Estimated reading time: 2 minute(s)

Last week, I published an article about a mid-nineteenth century essay by a factory girl titled A Weaver’s Reverie. Ella, the essayist, wrote the following line in her beautiful-but-melancholy essay:

I think I said there was a cloudless sky; but it was not so. It was clear, and soft, and its beauteous hue was one of ‘the hyacinth’s deep blue’—but there was one bright solitary cloud, far up in the cerulean vault; and I wished that it might for once be in my power to lie down upon that white, fleecy couch, and there, away and alone, to dream of all things holy, calm, and beautiful.

I produced an HTML file containing Ella’s entire essay for people to read along with my piece about the essay. Owed to Ella’s describing the color of the sky in her dream as being “the hyacinth’s deep blue,” I sought a hyacinth color on Simplicable to use as the backround for my re-production of A Weaver’s Reverie.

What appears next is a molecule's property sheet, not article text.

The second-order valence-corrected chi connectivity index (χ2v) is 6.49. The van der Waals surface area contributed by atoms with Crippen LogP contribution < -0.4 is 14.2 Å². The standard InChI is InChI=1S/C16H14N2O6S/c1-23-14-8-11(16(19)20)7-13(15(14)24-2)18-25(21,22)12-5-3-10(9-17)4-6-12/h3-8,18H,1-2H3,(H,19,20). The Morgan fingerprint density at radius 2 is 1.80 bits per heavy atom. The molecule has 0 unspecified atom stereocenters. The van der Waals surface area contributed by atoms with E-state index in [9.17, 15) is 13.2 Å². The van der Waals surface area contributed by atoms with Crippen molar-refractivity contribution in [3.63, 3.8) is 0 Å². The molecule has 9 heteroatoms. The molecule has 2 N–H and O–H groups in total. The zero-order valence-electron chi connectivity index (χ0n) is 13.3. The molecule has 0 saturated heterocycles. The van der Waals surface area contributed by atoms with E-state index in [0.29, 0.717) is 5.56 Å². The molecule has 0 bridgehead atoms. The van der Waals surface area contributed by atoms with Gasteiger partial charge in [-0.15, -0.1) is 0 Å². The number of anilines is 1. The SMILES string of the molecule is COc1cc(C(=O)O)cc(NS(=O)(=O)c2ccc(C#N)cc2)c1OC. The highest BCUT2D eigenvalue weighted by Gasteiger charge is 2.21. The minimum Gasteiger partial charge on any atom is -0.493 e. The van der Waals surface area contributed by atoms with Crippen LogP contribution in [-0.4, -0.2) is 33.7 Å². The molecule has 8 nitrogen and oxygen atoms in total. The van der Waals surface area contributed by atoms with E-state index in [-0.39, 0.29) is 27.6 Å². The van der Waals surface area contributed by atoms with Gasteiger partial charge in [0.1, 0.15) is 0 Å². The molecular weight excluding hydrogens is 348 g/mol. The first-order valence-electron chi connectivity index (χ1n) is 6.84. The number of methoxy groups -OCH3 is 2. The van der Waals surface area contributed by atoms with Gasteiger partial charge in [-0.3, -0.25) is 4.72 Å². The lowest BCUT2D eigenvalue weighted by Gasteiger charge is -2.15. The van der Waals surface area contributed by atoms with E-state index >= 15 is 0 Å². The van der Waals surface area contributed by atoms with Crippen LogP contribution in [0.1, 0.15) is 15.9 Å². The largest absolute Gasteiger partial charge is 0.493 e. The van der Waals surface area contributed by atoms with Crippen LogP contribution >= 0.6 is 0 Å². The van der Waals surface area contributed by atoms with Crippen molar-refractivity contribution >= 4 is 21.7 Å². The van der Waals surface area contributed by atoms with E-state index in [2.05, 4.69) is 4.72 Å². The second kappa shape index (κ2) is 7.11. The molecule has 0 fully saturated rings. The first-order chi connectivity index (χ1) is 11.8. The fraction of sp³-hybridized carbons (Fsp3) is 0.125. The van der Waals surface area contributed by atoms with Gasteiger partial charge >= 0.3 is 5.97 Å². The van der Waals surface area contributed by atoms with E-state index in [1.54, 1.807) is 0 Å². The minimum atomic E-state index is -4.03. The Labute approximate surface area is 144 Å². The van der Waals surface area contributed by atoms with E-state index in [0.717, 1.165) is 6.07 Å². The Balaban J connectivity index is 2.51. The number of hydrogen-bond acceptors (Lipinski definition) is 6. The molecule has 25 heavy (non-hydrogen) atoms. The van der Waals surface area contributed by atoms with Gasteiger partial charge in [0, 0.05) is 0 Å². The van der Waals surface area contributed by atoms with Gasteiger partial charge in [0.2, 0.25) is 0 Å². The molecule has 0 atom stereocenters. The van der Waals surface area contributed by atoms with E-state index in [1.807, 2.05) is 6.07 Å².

In January, I discussed the process I went through to transfer all of the photos on my BlackBerry Classic to my computer using KDE Connect. I was looking through those photos when I came across a spring 2019 photo of grape hyacinth flowers taken at the Brooklyn Botanic Garden.

A photo of grape hyacinth flowers at the Brooklyn Botanic Garden in 2019.

The left edge is a bit fuzzy and my photo-retouching skills leave much to be desired, but the overall presentation is acceptable. There, standing out among the green, are a number of grape hyacinth flowers. I have always been a fan of the grape hyacinth, both for its deep color and also its unique form. But when I came across them in my photo collection, I thought of that essay by Ella where she used the hyacinth (admittedly she was probably not referring to the grape hyacinth) to describe the color of the sky in her workday reverie.